While it deliberates on whether to support the expansion of the international waiver of IP protections for COVID-19 therapeutics and diagnostics, the United States Trade Representative (USTR) scheduled a public hearing from March 29-30, during which it’ll be accepting comments to help it make the final decision.
The USTR is accepting public requests to speak at the hearing through the end of Wednesday, March 15. It adds that the pre-hearing briefs and statements will be accepted until Friday, March 17, and written submissions through Friday, May 5.
Last summer, Bio.News reported that the World Trade Organization (WTO) agreed to a waiver of IP protections for COVID-19 vaccines, which essentially means that “developing countries that want access to patented COVID vaccine technology no longer need to contact the patent holder before issuing a compulsory license.”
WTO has now been considering a proposal to expand the waiver to therapeutics and diagnostics, which prompted concerns not only in the biotech industry but also in the Biden administration.
USITC analysis pending
Strong IP rights enabled the rapid development of COVID-19 vaccines, therapies, and diagnostics. Removing those rights for political reasons threatens innovation without improving the distribution of medicine.
Pointing out that the waiver was always “a political calculation,” the Biotechnology Innovation Organization’s (BIO) Deputy General Counsel for IP Hans Sauer warned that the broader waiver in consideration “may be quite extensive” and that “many of the medications that would lose their patents under a broader waiver were originally created to treat other diseases.”
Before deciding whether to support the IP waiver expansion, the Biden administration cited the need for an interagency review of the proposed expansion.
“Transparency is critical and USTR will continue to consult with Congress, stakeholders, and others as we continue working to end the pandemic and support the global economic recovery,” Ambassador Katherine Tai stated at the time.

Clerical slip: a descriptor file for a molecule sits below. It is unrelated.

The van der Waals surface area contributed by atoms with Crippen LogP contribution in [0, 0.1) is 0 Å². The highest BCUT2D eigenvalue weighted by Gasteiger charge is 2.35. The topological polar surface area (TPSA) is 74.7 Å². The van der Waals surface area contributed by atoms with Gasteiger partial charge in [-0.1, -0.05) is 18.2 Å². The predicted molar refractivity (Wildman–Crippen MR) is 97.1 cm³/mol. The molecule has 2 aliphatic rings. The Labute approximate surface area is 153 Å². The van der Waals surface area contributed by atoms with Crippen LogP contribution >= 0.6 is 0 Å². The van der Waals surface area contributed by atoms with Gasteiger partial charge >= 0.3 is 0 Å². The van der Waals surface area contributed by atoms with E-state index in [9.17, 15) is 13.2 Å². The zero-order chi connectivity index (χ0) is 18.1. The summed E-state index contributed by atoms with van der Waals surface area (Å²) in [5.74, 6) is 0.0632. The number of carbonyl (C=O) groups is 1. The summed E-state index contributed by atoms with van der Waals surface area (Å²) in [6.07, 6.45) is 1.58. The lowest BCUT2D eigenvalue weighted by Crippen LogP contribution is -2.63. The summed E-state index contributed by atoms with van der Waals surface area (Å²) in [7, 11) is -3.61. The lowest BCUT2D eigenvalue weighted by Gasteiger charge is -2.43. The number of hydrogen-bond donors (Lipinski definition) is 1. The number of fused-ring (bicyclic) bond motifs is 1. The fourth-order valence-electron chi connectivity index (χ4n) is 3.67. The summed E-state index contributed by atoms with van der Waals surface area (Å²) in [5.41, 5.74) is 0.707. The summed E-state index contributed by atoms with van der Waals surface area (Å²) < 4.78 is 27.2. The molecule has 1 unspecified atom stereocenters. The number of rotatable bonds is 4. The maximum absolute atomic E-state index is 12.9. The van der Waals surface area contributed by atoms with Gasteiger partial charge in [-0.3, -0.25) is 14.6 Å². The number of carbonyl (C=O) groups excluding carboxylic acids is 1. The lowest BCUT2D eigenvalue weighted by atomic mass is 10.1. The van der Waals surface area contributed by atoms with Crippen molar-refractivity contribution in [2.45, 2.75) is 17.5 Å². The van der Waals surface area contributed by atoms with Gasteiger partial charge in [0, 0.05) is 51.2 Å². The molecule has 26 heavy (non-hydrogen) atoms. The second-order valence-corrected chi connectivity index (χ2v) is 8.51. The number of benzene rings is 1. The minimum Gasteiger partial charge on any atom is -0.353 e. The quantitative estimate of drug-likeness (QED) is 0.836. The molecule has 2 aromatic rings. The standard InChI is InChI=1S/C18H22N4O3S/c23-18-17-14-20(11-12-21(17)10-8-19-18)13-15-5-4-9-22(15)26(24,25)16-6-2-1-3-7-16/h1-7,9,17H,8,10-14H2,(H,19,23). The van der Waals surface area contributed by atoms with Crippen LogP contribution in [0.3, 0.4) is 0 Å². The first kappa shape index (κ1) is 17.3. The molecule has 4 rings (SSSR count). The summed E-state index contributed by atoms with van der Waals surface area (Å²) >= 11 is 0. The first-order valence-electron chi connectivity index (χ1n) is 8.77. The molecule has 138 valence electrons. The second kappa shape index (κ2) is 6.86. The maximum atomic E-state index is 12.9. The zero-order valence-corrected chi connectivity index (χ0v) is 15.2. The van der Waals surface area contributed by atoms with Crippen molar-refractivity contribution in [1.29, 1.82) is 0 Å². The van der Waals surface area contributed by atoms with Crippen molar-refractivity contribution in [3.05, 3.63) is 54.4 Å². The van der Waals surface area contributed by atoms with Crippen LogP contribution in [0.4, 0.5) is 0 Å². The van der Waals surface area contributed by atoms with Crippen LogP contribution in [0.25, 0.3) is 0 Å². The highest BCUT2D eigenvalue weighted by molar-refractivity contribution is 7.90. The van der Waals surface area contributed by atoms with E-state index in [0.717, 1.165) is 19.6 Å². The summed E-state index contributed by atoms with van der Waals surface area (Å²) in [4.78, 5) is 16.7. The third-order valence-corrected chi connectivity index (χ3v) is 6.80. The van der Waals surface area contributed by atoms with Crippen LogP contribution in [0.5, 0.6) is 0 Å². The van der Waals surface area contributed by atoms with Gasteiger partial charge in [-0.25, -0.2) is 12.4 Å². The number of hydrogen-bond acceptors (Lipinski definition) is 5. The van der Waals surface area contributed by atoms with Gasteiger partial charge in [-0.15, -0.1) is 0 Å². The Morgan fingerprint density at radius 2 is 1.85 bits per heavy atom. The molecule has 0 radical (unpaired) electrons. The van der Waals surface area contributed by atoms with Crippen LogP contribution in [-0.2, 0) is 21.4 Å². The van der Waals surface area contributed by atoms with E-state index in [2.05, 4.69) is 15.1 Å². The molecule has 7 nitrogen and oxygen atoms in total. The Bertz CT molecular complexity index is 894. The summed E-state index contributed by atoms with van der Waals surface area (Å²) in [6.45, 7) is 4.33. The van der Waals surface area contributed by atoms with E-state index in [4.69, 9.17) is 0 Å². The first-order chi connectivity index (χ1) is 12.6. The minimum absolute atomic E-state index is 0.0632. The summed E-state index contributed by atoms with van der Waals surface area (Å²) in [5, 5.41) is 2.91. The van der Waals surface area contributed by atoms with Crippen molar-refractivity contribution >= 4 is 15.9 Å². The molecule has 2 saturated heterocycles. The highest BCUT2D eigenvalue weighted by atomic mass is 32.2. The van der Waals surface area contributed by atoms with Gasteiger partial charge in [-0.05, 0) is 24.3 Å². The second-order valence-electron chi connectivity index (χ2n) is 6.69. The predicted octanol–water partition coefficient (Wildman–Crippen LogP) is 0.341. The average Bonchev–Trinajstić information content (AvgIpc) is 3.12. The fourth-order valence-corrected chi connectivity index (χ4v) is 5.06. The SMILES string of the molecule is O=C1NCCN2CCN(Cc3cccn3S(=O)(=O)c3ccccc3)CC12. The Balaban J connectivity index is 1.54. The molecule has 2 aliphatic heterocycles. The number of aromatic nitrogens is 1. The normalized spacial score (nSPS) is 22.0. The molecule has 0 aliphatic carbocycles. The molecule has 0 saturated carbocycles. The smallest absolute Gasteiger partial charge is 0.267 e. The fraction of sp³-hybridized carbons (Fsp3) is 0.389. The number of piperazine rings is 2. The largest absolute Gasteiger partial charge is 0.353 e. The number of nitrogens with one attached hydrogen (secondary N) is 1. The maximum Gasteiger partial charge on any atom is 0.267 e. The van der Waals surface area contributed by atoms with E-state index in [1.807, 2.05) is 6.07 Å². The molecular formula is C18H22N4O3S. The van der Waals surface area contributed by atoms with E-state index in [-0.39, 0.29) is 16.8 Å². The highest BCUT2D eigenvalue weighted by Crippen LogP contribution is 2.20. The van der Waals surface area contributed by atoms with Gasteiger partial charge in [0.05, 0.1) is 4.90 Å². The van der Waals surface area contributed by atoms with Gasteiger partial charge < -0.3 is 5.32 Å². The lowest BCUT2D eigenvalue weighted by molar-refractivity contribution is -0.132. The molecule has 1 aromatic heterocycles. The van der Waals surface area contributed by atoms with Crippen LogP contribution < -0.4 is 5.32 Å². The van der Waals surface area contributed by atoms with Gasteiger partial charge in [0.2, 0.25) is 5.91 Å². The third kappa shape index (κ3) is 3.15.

In addition, the USTR also requested an in-depth analysis from the U.S. International Trade Commission (USITC). Specifically, USTR asked USITC to report on the market dynamics for existing COVID-19 therapeutics and diagnostics, the impact of an IP waiver on products not yet on the market and on products with other indications, the relationship between IP and research in the health sector, and the impact on jobs.
BIO opposes the waiver and expansion
In December, Bio.News reported that BIO CEO Rachel King wrote to U.S. Trade Rep. Ambassador Katherine Tai and the White House COVID-19 Response Coordinator Ashish Jah that BIO opposes the waiver and expansion, which “would send U.S.-developed innovative technologies and biomanufacturing jobs overseas.”
This, as King warned, would “weaken the ability for U.S. biotech firms-including the hundreds of SMEs involved in the development of COVID-19 therapeutics to compete globally and grow jobs domestically.”
King’s letter reiterated that it is both unwarranted and at odds with President Biden’s Executive Order on Advancing Biotechnology and Biomanufacturing Innovation for a Sustainable, Safe, and Secure American Bioeconomy that was aiming to “accelerate biotechnology innovation and grow America’s bioeconomy across multiple sectors, including health, agriculture, and energy.”
“The United States must insist on robust IP protections because other interests will continue to try to get access to patents and trade secrets through the WTO, UN, and WHO,” emphasized Deputy General Counsel Sauer.